most common secondary bacterial infection due to influenza?

-strep pneumo (MOST COMMON)
-staph aureus ( ALSO COMMON)

27

What is Reye syndrome:

-affects brain and liver post viral (varicella) or influenza infection

28

Stages of Reye syndrome:

0=vomiting
1=vomit, confusion, lethargy
2=agitation, delirium, DECORTICATE (elbows flexed) posturing, hyperventilation
3=coma and DECEREBRATE (elbows extended) posturing
4=flaccidity, apnea, and dilated fixed pupils

Progression from stage 1 to 4 can happen in 24 hours
-worse outcome if younger

29

What inc risk of Reye syndrome during viral illness?

-salicylates (aspirin)

30

Diagnosis of reye syndrome:
Definitive diagnosis with?

-hypoglycemia
-hyperammonemia
-inc liver enzymes

Definitive with liver biopsy

31

Reye syndrome tx?

limited tx
-correct hypoglycemia and inc ICP

32

diagnosis of influenza:

-based on clinical presentation, time of year, and community surveillance
-rapid nasal swab tests of Influ A and B
-blood count short normal WBC or mild dec in leukocytes

33

Tx for influenza?

-supportive most - fluids, fever control, rest
-neuraminidase inhibitors (zanamivir & oseltamivir) in children if bad

34

Vaccination against influenza?

vaccinate everyone above 6mo
(2 doses)

35

RSV epidemic when?

winter

36

RSV transmission:

-resp droplets and fomites

37

classic finding in RSV?

-WHEEZING
-otitis media

38

recovery from RSV how long?

7-12 days

39

x-ray of RSV?

-air trapping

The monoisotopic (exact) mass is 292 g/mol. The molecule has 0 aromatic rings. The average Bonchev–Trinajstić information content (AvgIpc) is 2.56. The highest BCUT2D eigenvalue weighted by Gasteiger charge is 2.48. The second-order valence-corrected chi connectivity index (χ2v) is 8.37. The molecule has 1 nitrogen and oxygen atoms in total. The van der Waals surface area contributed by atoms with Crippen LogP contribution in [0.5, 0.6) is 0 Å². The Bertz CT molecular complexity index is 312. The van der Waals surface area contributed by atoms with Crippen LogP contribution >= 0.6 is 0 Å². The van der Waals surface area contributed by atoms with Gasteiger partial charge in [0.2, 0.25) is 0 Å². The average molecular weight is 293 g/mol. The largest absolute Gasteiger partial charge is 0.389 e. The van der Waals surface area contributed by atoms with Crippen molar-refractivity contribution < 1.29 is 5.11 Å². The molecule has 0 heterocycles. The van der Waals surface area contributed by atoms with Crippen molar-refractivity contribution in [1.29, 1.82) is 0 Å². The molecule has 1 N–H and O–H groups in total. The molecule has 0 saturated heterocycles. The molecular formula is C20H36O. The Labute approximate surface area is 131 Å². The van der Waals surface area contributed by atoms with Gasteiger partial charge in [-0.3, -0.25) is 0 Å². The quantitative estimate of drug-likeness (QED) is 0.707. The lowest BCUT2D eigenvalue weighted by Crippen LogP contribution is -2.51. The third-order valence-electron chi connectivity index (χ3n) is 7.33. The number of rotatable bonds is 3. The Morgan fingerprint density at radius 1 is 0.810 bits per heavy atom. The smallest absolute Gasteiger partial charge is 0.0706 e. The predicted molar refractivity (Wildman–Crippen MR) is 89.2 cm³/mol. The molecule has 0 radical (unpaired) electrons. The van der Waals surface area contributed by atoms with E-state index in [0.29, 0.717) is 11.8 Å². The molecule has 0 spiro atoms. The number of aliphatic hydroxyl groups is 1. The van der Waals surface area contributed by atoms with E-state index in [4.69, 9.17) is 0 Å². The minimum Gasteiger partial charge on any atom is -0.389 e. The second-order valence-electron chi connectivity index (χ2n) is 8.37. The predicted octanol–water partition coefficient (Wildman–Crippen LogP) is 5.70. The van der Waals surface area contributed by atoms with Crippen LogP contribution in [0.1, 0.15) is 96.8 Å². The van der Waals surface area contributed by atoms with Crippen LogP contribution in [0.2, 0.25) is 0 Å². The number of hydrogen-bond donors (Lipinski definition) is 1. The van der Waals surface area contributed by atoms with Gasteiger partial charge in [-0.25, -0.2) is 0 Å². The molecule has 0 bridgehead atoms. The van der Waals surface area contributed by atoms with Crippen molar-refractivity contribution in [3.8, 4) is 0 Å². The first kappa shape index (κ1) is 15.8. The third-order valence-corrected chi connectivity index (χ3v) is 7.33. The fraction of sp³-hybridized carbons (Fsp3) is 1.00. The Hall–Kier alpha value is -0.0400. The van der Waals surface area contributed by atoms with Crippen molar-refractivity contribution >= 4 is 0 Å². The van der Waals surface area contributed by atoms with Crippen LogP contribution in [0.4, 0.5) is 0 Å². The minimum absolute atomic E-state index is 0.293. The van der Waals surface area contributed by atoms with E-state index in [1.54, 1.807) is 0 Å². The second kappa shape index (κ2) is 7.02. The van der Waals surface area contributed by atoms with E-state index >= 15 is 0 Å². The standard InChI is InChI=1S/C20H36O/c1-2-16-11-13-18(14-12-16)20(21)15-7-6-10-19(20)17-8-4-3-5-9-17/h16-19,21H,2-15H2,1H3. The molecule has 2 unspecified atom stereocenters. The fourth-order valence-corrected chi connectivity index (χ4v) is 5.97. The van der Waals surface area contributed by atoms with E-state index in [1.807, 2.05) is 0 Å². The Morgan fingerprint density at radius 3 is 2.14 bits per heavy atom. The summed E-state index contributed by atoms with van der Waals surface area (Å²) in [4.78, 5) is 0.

-segmental atelectasis
-inc interstitial markings

-DO NOT ORDER X-RAY

40

Tx for RSV bronchiolitis

-maintain patency of nasal airway
-maintain adequate hydration and nutrition
-optimize ventilation and oxygenation

41

Aim of tx of RSV bronchiolitis

-releive resp distress
-overcome airway obstruction
-enhance mucociliary clearance
-return child to normal resp status

42

tachypnea + rales heard but no wheezing, no fever, 6 weeks old, conjunctivitis - organism?

-chlamydia trachomatis pneumonia

43

presentation of chlamydia trachomatis?

-1-3 months (NONE OLDER THAN 4mo)****
-repetitive staccato cough, tachypnea, and absence of fever, wheezing some nasal stuffiness
-CXR no sig abnormalities or hyperinflation (shaggy heart sometimes)
-WBC usually normal with peripheral eosinophilia

44

chlamydia trachomatis - tx:

-macrolides (*ORAL AZITHROMYCIN for 5 days or ORAL ERYTHROMYCIN for 14days)
-tetracyclines
-quinolones
-sulfonamides

45

If there is evidence of chlamydial conjunctivits without pneumonia tx how?**

-still give oral erythromycin**

46

9mo female
sudent onset fever to 102.5
dec activity
cough
lethargy
hypoxemia?
hgih WBC count
left shift-inc bands

organisms?
what organism present similarly?

pneumonia - strep pneumo
(since its not viral strep pneumo is most common)

-influenza similar BUT RARELY has hypoxemia and doesnt have high WBC

47

CXR of strep pneumo?

-lobar or segmental consolidation

48

strep pneumo if child is untable symptoms?
What Tx?

-hypoxic
-resp distress
-hemodynamically unstable

-IV antibiotics - ampicillin / sulbactam, cefuroxime, ceftriaxone
-continueuntil patient stable then give 10 day course of oral antibiotics

49

strep pneumo if child is stable tx?

-oral antibiotics
-->amoxicillin/clavulanic acid, cefuroxime, or other 2nd gen ceph

50

mycoplasma pneumonia - info

-walking pneumonia
-most common in school age child
-RARE BEFORE AGE 3-4

51

presumptive diagnosis of m pneumo with what test?

cold agglutinins

52

definitive diagnosis of mycoplasma via?

-drawing mycoplasma titers

53

clinical manifestation of mycoplasma

-intractable nonproductive to mild cough ***
-squeaky door breathing
-chills
-pharyngitis
-rhinorrhea
-ear pain

54

Tx of choice for mycoplasma?

-macrolides

55

mycoplasma vs chlamydia pneumophilia:

-chlam has more pharyngitis followed by cough and high fevers